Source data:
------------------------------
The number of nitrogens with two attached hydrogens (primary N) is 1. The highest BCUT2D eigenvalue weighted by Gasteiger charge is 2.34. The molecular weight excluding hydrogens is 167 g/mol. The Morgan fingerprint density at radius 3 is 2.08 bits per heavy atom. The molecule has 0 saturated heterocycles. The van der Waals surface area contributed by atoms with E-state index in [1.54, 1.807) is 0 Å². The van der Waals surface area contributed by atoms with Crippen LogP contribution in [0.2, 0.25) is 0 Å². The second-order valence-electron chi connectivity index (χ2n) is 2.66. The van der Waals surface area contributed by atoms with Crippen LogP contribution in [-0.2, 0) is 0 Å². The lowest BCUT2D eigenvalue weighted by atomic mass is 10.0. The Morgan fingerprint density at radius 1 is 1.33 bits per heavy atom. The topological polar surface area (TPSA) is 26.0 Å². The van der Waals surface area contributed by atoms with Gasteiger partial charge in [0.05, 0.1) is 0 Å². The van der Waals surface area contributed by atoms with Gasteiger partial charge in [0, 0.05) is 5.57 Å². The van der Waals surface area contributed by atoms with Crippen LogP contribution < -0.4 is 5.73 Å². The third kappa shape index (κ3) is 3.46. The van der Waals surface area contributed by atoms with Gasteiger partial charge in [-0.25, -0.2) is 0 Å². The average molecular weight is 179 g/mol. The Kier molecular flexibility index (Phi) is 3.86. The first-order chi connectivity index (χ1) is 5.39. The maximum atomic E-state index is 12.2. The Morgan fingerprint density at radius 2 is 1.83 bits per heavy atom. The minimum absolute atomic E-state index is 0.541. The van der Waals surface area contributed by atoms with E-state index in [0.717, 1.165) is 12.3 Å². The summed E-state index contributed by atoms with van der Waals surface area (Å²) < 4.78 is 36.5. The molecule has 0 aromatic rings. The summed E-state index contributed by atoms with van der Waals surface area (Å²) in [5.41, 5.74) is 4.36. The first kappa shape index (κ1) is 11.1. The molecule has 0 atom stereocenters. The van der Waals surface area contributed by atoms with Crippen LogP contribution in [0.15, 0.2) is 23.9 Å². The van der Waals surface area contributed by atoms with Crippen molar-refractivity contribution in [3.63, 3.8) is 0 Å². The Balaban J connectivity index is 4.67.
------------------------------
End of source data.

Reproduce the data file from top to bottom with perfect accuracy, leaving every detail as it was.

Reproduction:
The number of nitrogens with two attached hydrogens (primary N) is 1. The highest BCUT2D eigenvalue weighted by Gasteiger charge is 2.34. The molecular weight excluding hydrogens is 167 g/mol. The Morgan fingerprint density at radius 3 is 2.08 bits per heavy atom. The molecule has 0 saturated heterocycles. The van der Waals surface area contributed by atoms with E-state index in [1.54, 1.807) is 0 Å². The van der Waals surface area contributed by atoms with Crippen LogP contribution in [0.2, 0.25) is 0 Å². The second-order valence-electron chi connectivity index (χ2n) is 2.66. The van der Waals surface area contributed by atoms with Crippen LogP contribution in [-0.2, 0) is 0 Å². The lowest BCUT2D eigenvalue weighted by atomic mass is 10.0. The Morgan fingerprint density at radius 1 is 1.33 bits per heavy atom. The topological polar surface area (TPSA) is 26.0 Å². The van der Waals surface area contributed by atoms with Gasteiger partial charge in [0.05, 0.1) is 0 Å². The van der Waals surface area contributed by atoms with Gasteiger partial charge in [0, 0.05) is 5.57 Å². The van der Waals surface area contributed by atoms with Crippen LogP contribution < -0.4 is 5.73 Å². The third kappa shape index (κ3) is 3.46. The van der Waals surface area contributed by atoms with Gasteiger partial charge in [-0.25, -0.2) is 0 Å². The average molecular weight is 179 g/mol. The Kier molecular flexibility index (Phi) is 3.86. The first-order chi connectivity index (χ1) is 5.39. The maximum atomic E-state index is 12.2. The Morgan fingerprint density at radius 2 is 1.83 bits per heavy atom. The minimum absolute atomic E-state index is 0.541. The van der Waals surface area contributed by atoms with E-state index in [0.717, 1.165) is 12.3 Å². The summed E-state index contributed by atoms with van der Waals surface area (Å²) < 4.78 is 36.5. The molecule has 0 aromatic rings. The summed E-state index contributed by atoms with van der Waals surface area (Å²) in [5.41, 5.74) is 4.36. The first kappa shape index (κ1) is 11.1. The molecule has 0 atom stereocenters. The van der Waals surface area contributed by atoms with Crippen LogP contribution in [0.15, 0.2) is 23.9 Å². The van der Waals surface area contributed by atoms with Crippen molar-refractivity contribution in [3.63, 3.8) is 0 Å². The Balaban J connectivity index is 4.67.